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Kanye West is being sued again. What have his antisemitic outbursts and legal troubles cost him?

Not so long ago, Kanye West‘s position at the top of the musical world seemed unassailable. In the years after he released his game-changing debut album The College Dropout in 2004, the rapper and producer quickly established himself as one of his generation’s most prolific hit-makers. He was the fourth-fastest artist in history to reach a billion streams, while his mantelpiece strains under the weight of no less than 24 Grammy Awards. But now, two decades on, West – who legally changed his name to “Ye” in 2021 – is more likely to find himself being dragged into court than topping the charts.

Earlier today, news of his latest legal issue made headlines around the world. Ye is being sued by Trevor Phillips, a former employee of his apparel company Yeezy. Phillips was apparently hired in November 2022 – right around the time Ye made a series of highly-publicised antisemitic remarks, which forever damaged his reputation and pushed his business relationships beyond breaking point.

Phillips claims that not only was Ye praising Nazi dictator Adolf Hitler publicly, as he did in a 2022 interview with InfoWars host Alex Jones, but behind closed doors he was saying things like Hitler is “the reason we have cars” and allegedly texting Phillips to say: “I am on some complete Hitler-level stuff,” before adding “Minus the gas chambers”. Further allegations that Ye suggested students at his Donda Academy in Simi Valley, California could have their heads shaved and be locked in cages were also put to paper in the filing.

The artist who once seemed able to perform that specific alchemy of turning hooks and melodies into gold records had an estimated net worth of $1.3bn in 2020. That was according to Forbes magazine, who called his collaboration with Adidas on the Yeezy shoe line “one of the great retail stories of the century”. The magazine soon received an angry message from the rapper claiming he was actually worth $3.3bn, but they stood firm by their valuation and in 2021 calculated his net worth had risen again to $1.8bn.

Kanye West holding a Yeezy shoe in 2019 (Getty Images for Fast Company)
Kanye West holding a Yeezy shoe in 2019 (Getty Images for Fast Company)

By this point Yeezy shoes and sneakers, which had achieved any marketer’s dream of becoming wildly popular while remaining extravagantly expensive, reportedly accounted for between 4 and 8 per cent of Adidas’ total sales. After tweeting nakedly antisemitic threats such as “I’m a bit sleepy tonight but when I wake up I’m going death con 3 On JEWISH PEOPLE”, Ye went on the Drink Champs podcast in October 2022 and declared: “I can say antisemitic s*** and Adidas cannot drop me.”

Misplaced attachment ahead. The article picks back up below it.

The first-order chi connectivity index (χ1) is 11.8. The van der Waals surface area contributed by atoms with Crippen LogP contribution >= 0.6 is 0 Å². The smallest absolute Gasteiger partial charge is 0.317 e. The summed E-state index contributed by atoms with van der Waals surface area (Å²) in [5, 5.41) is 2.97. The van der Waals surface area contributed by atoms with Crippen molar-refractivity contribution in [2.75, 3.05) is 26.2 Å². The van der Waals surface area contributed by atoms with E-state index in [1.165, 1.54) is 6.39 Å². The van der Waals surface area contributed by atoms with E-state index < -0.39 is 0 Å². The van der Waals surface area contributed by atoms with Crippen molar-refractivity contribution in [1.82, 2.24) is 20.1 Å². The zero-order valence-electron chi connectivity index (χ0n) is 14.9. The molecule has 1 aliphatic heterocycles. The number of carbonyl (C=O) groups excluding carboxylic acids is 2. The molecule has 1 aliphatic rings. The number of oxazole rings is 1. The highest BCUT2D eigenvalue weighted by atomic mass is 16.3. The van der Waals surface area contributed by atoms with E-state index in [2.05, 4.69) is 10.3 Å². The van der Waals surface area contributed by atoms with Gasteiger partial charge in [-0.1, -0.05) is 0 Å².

The sportswear giants didn’t agree. Within a month, Adidas issued a statement calling Ye’s comments “unacceptable, hateful and dangerous” and announcing that “the company has taken the decision to terminate the partnership with Ye immediately, end production of Yeezy branded products and stop all payments to Ye and his companies. Adidas will stop the Adidas Yeezy business with immediate effect.”

After initially saying they might write off unsold stock of Yeezy shoes, they eventually settled on selling the shoes and making donations to groups fighting antisemitism. As Adidas cut ties with Ye, so did companies including Vogue, Universal Music, CAA, Balenciaga and Gap. In February this year, Ye claimed that Adidas are suing him for a further $250m.

In the aftermath, Ye has cut a reduced figure. During the Super Bowl in February, the rapper bought his own advert – at a rumoured cost of $7m to plug what’s left of Yeezy: sock-like foldable shoes called Yeezy Pods and $20 graphic T-shirts. The 30-second advert, which he appeared to have filmed on his phone in the backseat of a car, lead to social media users to joke that he sounded “like a kid with a small business”.

The financial cost of Ye’s ugly antisemitic outbursts have been one obvious factor in the musician’s fall from grace, but there’s also the more intangible cost to his reputation. When he released his latest album Vultures 1 it was accompanied by a string of further embarrassments, from the distributor saying they were working to have the album taken down to stars like Nicki Minaj refusing Ye’s entreaties to collaborate on the music. Ye may well find a way to make money again, but repairing his name will take more than the lacklustre apologies he’s offered so far even if they are written in Hebrew.

Meanwhile fans who fell in love with the promise and excitement of Ye’s early records may be left with only a self-fulfilling line from 2020’s The Life of Pablo to recite like a mantra: “I miss the old Kanye.”